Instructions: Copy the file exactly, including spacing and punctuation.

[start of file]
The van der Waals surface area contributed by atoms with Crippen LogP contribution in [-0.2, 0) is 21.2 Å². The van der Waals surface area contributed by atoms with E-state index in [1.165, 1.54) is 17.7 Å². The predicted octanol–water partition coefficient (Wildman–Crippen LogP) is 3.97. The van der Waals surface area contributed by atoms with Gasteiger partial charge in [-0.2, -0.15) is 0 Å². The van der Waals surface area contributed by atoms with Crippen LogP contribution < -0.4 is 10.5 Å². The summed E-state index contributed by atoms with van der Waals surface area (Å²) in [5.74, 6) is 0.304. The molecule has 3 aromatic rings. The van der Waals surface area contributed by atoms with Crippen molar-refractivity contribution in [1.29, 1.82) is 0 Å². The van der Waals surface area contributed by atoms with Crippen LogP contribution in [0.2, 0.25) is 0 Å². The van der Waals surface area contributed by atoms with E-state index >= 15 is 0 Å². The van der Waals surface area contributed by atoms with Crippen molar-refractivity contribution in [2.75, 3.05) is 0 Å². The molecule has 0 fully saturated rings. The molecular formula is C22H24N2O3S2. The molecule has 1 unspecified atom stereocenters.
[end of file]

The van der Waals surface area contributed by atoms with Crippen LogP contribution in [-0.2, 0) is 21.2 Å². The van der Waals surface area contributed by atoms with E-state index in [1.165, 1.54) is 17.7 Å². The predicted octanol–water partition coefficient (Wildman–Crippen LogP) is 3.97. The van der Waals surface area contributed by atoms with Gasteiger partial charge in [-0.2, -0.15) is 0 Å². The van der Waals surface area contributed by atoms with Crippen LogP contribution < -0.4 is 10.5 Å². The summed E-state index contributed by atoms with van der Waals surface area (Å²) in [5.74, 6) is 0.304. The molecule has 3 aromatic rings. The van der Waals surface area contributed by atoms with Crippen molar-refractivity contribution in [1.29, 1.82) is 0 Å². The van der Waals surface area contributed by atoms with Crippen LogP contribution in [0.2, 0.25) is 0 Å². The van der Waals surface area contributed by atoms with E-state index >= 15 is 0 Å². The van der Waals surface area contributed by atoms with Crippen molar-refractivity contribution in [2.75, 3.05) is 0 Å². The molecule has 0 fully saturated rings. The molecular formula is C22H24N2O3S2. The molecule has 1 unspecified atom stereocenters.